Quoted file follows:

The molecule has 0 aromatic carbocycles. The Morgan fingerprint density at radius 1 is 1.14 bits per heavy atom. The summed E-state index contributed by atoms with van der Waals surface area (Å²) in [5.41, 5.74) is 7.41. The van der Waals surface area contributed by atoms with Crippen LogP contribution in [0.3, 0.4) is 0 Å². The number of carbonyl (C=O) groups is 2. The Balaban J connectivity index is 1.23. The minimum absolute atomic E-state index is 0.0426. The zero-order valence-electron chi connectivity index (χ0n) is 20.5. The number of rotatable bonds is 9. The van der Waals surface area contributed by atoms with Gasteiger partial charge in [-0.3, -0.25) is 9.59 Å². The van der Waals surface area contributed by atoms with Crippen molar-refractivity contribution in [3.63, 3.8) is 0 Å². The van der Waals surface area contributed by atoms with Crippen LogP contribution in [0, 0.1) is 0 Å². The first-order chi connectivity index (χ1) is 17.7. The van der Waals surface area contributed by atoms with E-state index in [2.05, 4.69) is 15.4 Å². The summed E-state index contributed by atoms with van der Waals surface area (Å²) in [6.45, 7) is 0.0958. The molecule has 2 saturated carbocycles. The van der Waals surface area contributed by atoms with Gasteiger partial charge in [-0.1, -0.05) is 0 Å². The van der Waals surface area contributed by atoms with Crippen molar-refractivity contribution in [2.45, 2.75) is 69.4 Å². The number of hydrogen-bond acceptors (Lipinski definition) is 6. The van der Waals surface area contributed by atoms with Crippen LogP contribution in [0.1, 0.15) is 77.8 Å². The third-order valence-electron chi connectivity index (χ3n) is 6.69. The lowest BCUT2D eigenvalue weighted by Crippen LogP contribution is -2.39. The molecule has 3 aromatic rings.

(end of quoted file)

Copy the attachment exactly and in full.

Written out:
The molecule has 0 aromatic carbocycles. The Morgan fingerprint density at radius 1 is 1.14 bits per heavy atom. The summed E-state index contributed by atoms with van der Waals surface area (Å²) in [5.41, 5.74) is 7.41. The van der Waals surface area contributed by atoms with Crippen LogP contribution in [0.3, 0.4) is 0 Å². The number of carbonyl (C=O) groups is 2. The Balaban J connectivity index is 1.23. The minimum absolute atomic E-state index is 0.0426. The zero-order valence-electron chi connectivity index (χ0n) is 20.5. The number of rotatable bonds is 9. The van der Waals surface area contributed by atoms with Gasteiger partial charge in [-0.3, -0.25) is 9.59 Å². The van der Waals surface area contributed by atoms with Crippen molar-refractivity contribution in [3.63, 3.8) is 0 Å². The van der Waals surface area contributed by atoms with Crippen LogP contribution in [0, 0.1) is 0 Å². The first-order chi connectivity index (χ1) is 17.7. The van der Waals surface area contributed by atoms with E-state index in [2.05, 4.69) is 15.4 Å². The summed E-state index contributed by atoms with van der Waals surface area (Å²) in [6.45, 7) is 0.0958. The molecule has 2 saturated carbocycles. The van der Waals surface area contributed by atoms with Gasteiger partial charge in [-0.1, -0.05) is 0 Å². The van der Waals surface area contributed by atoms with Crippen molar-refractivity contribution in [2.45, 2.75) is 69.4 Å². The number of hydrogen-bond acceptors (Lipinski definition) is 6. The van der Waals surface area contributed by atoms with Crippen LogP contribution in [0.1, 0.15) is 77.8 Å². The third-order valence-electron chi connectivity index (χ3n) is 6.69. The lowest BCUT2D eigenvalue weighted by Crippen LogP contribution is -2.39. The molecule has 3 aromatic rings.